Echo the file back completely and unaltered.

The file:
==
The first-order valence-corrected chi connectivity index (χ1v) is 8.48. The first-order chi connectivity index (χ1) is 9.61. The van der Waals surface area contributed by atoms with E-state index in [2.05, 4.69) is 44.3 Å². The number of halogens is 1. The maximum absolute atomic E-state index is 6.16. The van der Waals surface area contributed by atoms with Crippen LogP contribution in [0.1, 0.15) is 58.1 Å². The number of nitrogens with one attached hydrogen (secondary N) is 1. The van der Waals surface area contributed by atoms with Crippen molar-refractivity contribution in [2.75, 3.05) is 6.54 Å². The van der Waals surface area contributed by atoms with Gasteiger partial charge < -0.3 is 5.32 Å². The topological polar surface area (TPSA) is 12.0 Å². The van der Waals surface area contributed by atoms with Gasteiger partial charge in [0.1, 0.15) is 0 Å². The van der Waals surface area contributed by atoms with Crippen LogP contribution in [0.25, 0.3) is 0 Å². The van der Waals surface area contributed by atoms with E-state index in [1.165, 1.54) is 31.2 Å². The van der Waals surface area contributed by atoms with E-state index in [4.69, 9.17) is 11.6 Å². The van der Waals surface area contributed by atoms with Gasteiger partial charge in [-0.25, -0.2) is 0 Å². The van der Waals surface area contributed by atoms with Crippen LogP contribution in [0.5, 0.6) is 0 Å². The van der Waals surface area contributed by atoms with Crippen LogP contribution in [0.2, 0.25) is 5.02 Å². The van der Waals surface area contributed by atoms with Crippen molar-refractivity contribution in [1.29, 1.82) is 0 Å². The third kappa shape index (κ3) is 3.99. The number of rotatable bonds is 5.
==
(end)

The first-order valence-corrected chi connectivity index (χ1v) is 8.48. The first-order chi connectivity index (χ1) is 9.61. The van der Waals surface area contributed by atoms with E-state index in [2.05, 4.69) is 44.3 Å². The number of halogens is 1. The maximum absolute atomic E-state index is 6.16. The van der Waals surface area contributed by atoms with Crippen LogP contribution in [0.1, 0.15) is 58.1 Å². The number of nitrogens with one attached hydrogen (secondary N) is 1. The van der Waals surface area contributed by atoms with Crippen molar-refractivity contribution in [2.75, 3.05) is 6.54 Å². The van der Waals surface area contributed by atoms with Gasteiger partial charge < -0.3 is 5.32 Å². The topological polar surface area (TPSA) is 12.0 Å². The van der Waals surface area contributed by atoms with Gasteiger partial charge in [0.1, 0.15) is 0 Å². The van der Waals surface area contributed by atoms with Crippen LogP contribution in [0.25, 0.3) is 0 Å². The van der Waals surface area contributed by atoms with E-state index in [1.165, 1.54) is 31.2 Å². The van der Waals surface area contributed by atoms with E-state index in [4.69, 9.17) is 11.6 Å². The van der Waals surface area contributed by atoms with Gasteiger partial charge in [-0.25, -0.2) is 0 Å². The van der Waals surface area contributed by atoms with Crippen LogP contribution in [0.5, 0.6) is 0 Å². The van der Waals surface area contributed by atoms with Crippen LogP contribution in [0.2, 0.25) is 5.02 Å². The van der Waals surface area contributed by atoms with Crippen molar-refractivity contribution in [1.29, 1.82) is 0 Å². The third kappa shape index (κ3) is 3.99. The number of rotatable bonds is 5.